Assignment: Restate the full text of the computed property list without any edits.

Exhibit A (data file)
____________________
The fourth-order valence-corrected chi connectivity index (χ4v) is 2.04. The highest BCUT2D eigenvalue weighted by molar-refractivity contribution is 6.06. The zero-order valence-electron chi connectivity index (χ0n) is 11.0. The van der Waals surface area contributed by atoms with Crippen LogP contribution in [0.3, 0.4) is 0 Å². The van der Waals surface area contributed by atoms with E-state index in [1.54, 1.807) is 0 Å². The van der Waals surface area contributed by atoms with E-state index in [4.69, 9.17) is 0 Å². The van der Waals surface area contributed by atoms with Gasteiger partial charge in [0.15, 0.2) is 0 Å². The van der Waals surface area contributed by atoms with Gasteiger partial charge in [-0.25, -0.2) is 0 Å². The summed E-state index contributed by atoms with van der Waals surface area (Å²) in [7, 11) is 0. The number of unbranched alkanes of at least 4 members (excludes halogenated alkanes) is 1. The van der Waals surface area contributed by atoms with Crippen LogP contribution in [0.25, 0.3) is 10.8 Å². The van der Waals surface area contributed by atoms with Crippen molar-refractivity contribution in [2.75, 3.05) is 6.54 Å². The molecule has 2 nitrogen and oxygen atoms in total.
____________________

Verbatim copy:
The fourth-order valence-corrected chi connectivity index (χ4v) is 2.04. The highest BCUT2D eigenvalue weighted by molar-refractivity contribution is 6.06. The zero-order valence-electron chi connectivity index (χ0n) is 11.0. The van der Waals surface area contributed by atoms with Crippen LogP contribution in [0.3, 0.4) is 0 Å². The van der Waals surface area contributed by atoms with E-state index in [1.54, 1.807) is 0 Å². The van der Waals surface area contributed by atoms with E-state index in [4.69, 9.17) is 0 Å². The van der Waals surface area contributed by atoms with Gasteiger partial charge in [0.15, 0.2) is 0 Å². The van der Waals surface area contributed by atoms with Gasteiger partial charge in [-0.25, -0.2) is 0 Å². The summed E-state index contributed by atoms with van der Waals surface area (Å²) in [7, 11) is 0. The number of unbranched alkanes of at least 4 members (excludes halogenated alkanes) is 1. The van der Waals surface area contributed by atoms with Crippen LogP contribution in [0.25, 0.3) is 10.8 Å². The van der Waals surface area contributed by atoms with Crippen molar-refractivity contribution in [2.75, 3.05) is 6.54 Å². The molecule has 2 nitrogen and oxygen atoms in total.